Monday, March 4, 2013

Life is the Coffee

A  group of alumni, highly established in their careers, got together to visit their old university professor. Conversation soon turned into complaints about stress in work and life. Offering his guests coffee, the professor went to the kitchen and returned with a large pot of coffee and an assortment of cups – porcelain, plastic, glass, crystal, some plain looking, some expensive, some exquisite – asking them to help themselves to the coffee. When all the students had a cup of coffee in hand, the professor said: "If you noticed, all the nice looking expensive cups were taken up, leaving behind the plain and cheap ones. While it is normal for you to want only the best for yourselves, that is the source of your problems and stress. Be assured that the cup itself adds no quality to the coffee. In most cases it is just more expensive and in some cases even hides what we drink. What all of you really wanted was coffee, not the cup, but you consciously went for the best cups… And then you began eyeing each other’s cups".

Now consider this: Life is the coffee The jobs, money and position in society are the cups. They are just tools to hold and contain Life, and the type of cup we have does not define, nor change the quality of Life we live. Sometimes, by concentrating only on the cup, we fail to enjoy the coffee God has provided us." God brews the coffee, not the cups………. So start enjoying your coffee today!
"The happiest people don’t have the best of everything. They just make the best of everything." Live simply. Love generously. Care deeply. Speak kindly. Leave the rest to GOD !

Thursday, November 15, 2012

The Month Of Muharram

The Month Of Muharram
By: Sheikh Mufti Taqi Uthmaani (Hafidhahullah)

Muharram is the month with which the Muslims begin their lunar Hijrah Calendar. It is one of the four sanctified months about which the Holy Quran says, “The number of the months according to Allah is twelve months (mentioned) in the Book of Allah on the day in which He created heavens and the earth. Among these (twelve months) there are four sanctified”. These four months, according to the authentic traditions are the months of Dhul-Qa’dah, Dhul-Hijjah, Muharram and Rajab. All the commentators of the Holy Quran are unanimous on this point, because the Holy Prophet (Sallallaahu Alayhi Wasallam) in his sermon on the occasion of his last Hajj, has declared: One year consists of twelve months, of which four are sanctified months, three of them are in sequence; Dhul-Qa’dah, Dhul-Hijjah, Muharram, and the fourth is Rajab.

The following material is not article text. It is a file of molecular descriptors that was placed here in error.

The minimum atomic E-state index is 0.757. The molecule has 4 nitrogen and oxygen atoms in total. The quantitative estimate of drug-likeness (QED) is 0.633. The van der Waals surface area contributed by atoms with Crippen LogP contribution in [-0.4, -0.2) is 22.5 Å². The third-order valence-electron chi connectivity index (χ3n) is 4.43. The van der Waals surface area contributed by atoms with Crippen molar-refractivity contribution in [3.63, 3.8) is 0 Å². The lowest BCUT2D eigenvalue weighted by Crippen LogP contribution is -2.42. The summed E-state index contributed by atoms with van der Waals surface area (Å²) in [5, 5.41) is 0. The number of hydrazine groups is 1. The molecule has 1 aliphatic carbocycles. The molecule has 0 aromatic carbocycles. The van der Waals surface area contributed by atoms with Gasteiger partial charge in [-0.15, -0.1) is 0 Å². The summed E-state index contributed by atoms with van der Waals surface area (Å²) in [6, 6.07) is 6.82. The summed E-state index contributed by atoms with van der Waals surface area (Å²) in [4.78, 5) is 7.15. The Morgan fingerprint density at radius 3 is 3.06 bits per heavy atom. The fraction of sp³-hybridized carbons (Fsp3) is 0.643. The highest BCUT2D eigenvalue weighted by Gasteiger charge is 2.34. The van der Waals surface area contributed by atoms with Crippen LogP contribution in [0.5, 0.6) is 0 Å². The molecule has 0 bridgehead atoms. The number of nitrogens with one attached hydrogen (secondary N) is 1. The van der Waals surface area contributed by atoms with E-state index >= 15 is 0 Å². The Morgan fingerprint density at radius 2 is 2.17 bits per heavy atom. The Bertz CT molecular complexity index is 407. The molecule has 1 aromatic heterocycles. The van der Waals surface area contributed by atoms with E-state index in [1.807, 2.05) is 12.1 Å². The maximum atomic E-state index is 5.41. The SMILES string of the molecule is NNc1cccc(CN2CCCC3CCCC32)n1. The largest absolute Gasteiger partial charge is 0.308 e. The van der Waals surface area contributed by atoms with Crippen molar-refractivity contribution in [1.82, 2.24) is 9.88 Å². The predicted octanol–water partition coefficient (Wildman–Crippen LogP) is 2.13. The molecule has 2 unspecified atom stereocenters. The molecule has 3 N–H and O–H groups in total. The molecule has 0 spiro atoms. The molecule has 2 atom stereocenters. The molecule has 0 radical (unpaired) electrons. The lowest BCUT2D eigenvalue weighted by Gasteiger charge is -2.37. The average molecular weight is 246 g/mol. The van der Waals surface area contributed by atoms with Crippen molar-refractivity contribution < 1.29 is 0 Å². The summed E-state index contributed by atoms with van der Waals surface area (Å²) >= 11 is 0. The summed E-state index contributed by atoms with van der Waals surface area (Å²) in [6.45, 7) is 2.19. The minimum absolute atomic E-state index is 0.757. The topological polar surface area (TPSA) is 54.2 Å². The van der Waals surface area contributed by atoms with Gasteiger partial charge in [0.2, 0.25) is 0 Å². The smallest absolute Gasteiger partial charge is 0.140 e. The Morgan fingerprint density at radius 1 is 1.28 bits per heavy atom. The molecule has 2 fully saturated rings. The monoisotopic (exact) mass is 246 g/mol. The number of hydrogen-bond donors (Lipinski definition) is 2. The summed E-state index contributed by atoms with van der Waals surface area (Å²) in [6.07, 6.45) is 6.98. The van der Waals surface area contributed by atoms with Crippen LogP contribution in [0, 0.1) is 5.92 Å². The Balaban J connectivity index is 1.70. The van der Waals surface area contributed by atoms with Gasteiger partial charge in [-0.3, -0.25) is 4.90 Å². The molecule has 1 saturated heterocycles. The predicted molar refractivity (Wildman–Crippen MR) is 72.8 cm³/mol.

The specific mention of these four months does not mean that any other month has no sanctity, because the month of Ramadhan is admittedly the most sanctified month in the year. But these four months were specifically termed as sanctified months for the simple reason that their sanctity was accepted even by the pagans of Makkah. In fact, every month, out of the twelve, is originally equal to the other, and there is no inherent sanctity which may be able which may be attributed to one of them in comparison to the other months. When Allah Almighty chooses a particular time for His special blessings, the same acquires sanctity out of His grace. Thus, the sanctity of these four months was recognized right from the days of Sayyidina Ibrahim (Alayhis salaam). Since the Pagans of Makkah attributed themselves to Sayyidina Ibrahim (Alayhis salaam) they observed the sanctity of these four months and despite their frequent tribal battles, they held it unlawful to fight in these months. In the Shariah of our Noble Prophet (Sallallaahu Alayhi Wasallam) the sanctity of these months was upheld and the Holy Quran referred to them as the “sanctified months”. The month of Muharram has certain other characteristics peculiar to it which are specified below.

Fasting During The Month:

The Noble Prophet (Sallallaahu Alayhi Wasallam) has said: ‘The best fasts after the fasts of Ramadhan are those of the month of Muharram.”

 Although the fasts of the month of Muharram are not obligatory, yet, the one who fasts in these days out of his own will and choice is entitled to a great reward by Allah Almighty. The Hadith cited above signifies that the fasts of the month of Muharram are most rewardable ones among the Nafl fasts i.e. the fasts one observes out of his own choice without being obligatory on him. The Hadith does not mean that the award promised for fasts of Muharram can be achieved only by fasting for the whole month. On the contrary, each fast during this month has merit. Therefore, one should avail of this opportunity as much as he can.

The day of ‘Ashurah’